Apple yanks iPhone tethering app from App Store

Now you see it, now you don't; Apple squashes another carrier-sidestepping tethering app

Apple has removed a tethering app for the iPhone that let users share the smartphone's cellular connection to the Internet with a Mac or Windows notebook.

iTether landed in Apple's App Store late Monday, and while it was available as of 11 a.m. ET Tuesday, 45 min. later it had been yanked from the e-mart.

At that time, the App Store returned the boilerplate message: "Your request could not be completed. The item you've requested is not currently available in the US store."

Apple has regularly -- and quickly -- booted earlier tethering apps from the App Store, typically without explanation.

iTether, created by a company named 3235106 Nova Scotia Ltd., was priced at $14.99 in the App Store while it was available. A companion application was required for any Mac OS X- or Windows-based notebook; that free application can still be downloaded from the website.

On Tuesday, was online, but very sluggish due to traffic driven by multiple media reports of the new app's availability on iOS. Developers then shifted some of the Mac/Windows client download traffic to a Facebook page.

Before Apple pulled the plug, 3235106 Nova Scotia Ltd. developers said that they were furiously adding server capacity to handle the influx of users.

"Our team is battling all the traffic.... We've added 20 web servers to handle the load," the company said on Twitter around 10 a.m. ET.

3235106 Nova Scotia Ltd. already had similar apps for Android and BlackBerry users, debuting the latter in 2009 and adding the former in 2010.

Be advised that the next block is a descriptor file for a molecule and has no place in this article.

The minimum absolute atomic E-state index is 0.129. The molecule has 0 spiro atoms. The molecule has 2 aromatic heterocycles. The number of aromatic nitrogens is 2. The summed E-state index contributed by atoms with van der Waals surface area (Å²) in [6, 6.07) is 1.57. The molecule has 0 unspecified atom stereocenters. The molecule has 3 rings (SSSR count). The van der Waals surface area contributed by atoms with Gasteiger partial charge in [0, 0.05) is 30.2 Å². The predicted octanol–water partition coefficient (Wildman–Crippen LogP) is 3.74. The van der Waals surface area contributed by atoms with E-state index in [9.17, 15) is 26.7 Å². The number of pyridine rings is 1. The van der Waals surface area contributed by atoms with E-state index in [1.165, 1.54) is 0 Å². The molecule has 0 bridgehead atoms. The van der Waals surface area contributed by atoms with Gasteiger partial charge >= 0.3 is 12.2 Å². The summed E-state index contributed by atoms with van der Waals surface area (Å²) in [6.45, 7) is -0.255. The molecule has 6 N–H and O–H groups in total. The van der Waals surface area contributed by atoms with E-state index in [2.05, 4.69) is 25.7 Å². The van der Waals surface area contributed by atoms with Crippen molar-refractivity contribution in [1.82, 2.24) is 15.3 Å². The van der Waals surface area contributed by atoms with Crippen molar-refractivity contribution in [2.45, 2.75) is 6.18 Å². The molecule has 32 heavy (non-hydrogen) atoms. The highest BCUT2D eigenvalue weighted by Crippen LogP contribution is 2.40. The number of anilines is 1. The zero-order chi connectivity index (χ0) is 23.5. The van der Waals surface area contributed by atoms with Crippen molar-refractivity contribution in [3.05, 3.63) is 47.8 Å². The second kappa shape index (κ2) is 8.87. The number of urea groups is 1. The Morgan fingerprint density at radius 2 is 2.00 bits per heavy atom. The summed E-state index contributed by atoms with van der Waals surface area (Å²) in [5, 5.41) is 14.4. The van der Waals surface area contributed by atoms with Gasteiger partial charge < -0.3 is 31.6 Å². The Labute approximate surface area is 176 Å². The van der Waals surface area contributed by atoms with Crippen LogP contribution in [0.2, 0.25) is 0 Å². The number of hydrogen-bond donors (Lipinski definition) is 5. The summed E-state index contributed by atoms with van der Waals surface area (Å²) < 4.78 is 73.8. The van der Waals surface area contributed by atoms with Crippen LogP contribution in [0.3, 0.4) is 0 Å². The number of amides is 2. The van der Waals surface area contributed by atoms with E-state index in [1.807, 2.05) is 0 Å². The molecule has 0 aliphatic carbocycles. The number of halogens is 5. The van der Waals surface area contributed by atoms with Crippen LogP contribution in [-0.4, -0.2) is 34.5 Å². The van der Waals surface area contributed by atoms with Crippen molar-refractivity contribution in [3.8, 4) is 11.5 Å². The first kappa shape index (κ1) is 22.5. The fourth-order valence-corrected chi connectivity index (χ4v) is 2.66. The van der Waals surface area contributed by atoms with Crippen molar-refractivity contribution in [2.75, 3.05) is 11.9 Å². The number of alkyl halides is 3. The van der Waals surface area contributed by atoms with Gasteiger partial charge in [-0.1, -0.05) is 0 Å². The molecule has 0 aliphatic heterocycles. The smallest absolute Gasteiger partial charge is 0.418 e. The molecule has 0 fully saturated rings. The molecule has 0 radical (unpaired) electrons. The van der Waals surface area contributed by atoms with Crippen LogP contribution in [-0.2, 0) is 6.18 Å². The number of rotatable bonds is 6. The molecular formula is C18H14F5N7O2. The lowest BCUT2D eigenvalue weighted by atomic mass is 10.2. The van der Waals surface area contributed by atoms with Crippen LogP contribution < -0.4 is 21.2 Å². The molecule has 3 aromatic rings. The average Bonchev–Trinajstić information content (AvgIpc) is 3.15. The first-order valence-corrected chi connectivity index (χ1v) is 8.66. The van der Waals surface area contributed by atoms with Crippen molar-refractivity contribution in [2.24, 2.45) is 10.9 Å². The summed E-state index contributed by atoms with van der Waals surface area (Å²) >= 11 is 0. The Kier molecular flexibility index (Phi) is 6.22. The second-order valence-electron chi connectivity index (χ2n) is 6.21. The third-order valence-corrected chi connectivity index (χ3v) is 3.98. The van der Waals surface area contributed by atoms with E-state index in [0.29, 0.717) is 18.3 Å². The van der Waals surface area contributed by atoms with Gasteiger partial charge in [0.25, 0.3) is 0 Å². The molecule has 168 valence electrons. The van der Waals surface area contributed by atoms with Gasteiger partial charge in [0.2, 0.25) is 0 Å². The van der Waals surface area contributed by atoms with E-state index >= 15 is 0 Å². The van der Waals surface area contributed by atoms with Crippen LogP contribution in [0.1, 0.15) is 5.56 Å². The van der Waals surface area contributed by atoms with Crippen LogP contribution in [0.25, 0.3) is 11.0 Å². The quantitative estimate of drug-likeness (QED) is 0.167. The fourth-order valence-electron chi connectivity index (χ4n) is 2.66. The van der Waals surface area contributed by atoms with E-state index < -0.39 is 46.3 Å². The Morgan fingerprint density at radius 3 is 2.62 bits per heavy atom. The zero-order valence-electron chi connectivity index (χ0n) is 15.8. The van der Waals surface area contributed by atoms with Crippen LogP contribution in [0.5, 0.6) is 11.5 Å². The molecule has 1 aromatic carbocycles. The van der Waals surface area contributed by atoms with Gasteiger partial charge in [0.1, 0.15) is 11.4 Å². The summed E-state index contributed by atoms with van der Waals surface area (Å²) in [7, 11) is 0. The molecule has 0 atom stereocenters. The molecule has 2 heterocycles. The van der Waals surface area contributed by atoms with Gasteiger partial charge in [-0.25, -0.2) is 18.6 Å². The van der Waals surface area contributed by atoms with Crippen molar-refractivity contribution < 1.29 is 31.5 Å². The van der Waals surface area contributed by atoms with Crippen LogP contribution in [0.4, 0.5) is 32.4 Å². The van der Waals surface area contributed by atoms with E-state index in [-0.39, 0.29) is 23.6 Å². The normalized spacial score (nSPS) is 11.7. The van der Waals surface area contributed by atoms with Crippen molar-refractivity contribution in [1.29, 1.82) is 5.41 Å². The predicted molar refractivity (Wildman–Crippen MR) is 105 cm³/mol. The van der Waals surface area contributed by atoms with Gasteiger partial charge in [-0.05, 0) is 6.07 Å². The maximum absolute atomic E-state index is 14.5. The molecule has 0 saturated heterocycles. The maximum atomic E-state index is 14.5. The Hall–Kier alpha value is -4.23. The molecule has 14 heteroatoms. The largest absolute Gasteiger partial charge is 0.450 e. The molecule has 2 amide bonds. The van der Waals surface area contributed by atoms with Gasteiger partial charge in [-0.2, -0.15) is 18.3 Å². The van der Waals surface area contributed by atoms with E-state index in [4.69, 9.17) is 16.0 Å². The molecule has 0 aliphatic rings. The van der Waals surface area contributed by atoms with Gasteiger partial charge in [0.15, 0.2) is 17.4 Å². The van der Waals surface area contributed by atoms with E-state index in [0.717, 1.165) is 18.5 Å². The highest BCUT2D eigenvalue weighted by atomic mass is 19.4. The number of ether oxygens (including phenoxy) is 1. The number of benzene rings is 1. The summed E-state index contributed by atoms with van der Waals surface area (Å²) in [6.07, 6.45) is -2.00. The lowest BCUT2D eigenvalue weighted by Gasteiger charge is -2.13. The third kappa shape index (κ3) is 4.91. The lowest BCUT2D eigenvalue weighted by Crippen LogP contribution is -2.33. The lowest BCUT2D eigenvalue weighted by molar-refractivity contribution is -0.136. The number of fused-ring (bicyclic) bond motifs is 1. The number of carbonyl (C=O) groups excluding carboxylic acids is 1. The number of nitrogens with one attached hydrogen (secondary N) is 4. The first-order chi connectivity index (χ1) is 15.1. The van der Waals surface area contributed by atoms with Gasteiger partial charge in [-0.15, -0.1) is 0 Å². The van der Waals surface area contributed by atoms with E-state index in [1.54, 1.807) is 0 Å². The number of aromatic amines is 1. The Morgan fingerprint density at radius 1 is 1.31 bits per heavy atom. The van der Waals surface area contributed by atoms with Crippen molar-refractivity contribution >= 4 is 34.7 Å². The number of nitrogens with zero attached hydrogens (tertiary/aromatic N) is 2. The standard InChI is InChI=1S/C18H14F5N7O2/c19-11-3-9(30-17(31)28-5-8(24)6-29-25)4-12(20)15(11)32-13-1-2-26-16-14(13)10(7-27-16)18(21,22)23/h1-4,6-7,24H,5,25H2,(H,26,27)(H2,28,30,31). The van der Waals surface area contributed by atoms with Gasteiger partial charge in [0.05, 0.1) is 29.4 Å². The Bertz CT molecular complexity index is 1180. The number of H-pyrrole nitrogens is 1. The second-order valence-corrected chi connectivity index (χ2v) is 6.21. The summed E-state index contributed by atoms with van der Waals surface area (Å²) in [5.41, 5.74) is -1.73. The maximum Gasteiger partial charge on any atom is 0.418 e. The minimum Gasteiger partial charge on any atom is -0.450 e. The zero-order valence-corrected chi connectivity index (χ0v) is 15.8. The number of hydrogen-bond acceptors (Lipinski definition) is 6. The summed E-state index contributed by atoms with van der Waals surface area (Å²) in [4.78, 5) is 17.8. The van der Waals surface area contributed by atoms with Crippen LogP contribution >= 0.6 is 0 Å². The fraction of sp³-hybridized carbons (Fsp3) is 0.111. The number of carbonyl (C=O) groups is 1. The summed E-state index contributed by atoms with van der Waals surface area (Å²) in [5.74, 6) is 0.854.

iTether app for iPhone
While it was available on the App Store, iPhone owners could download iTether and use it to connect their Mac or Windows notebooks to the Web.

The company could not be reached for comment on the disappearance of its iOS app, but earlier Tuesday, quoted the firm as saying, "We were very clear with Apple what our app did. They asked us a bunch of questions and then approved us."

Computerworld confirmed that iTether worked as advertised -- a MacBook Air equipped with the client could access the Internet sans Wi-Fi -- and that it continued working even after Apple pulled the program.

Mobile carriers usually charge extra for tethering services. AT&T, for example, prices its tethering service at $20 per month, with a 2GB data allowance.

Gregg Keizer covers Microsoft, security issues, Apple, Web browsers and general technology breaking news for Computerworld. Follow Gregg on Twitter at @gkeizer, on Google+ or subscribe to Gregg's RSS feed . His e-mail address is

See more articles by Gregg Keizer.

Copyright © 2011 IDG Communications, Inc.

7 inconvenient truths about the hybrid work trend
Shop Tech Products at Amazon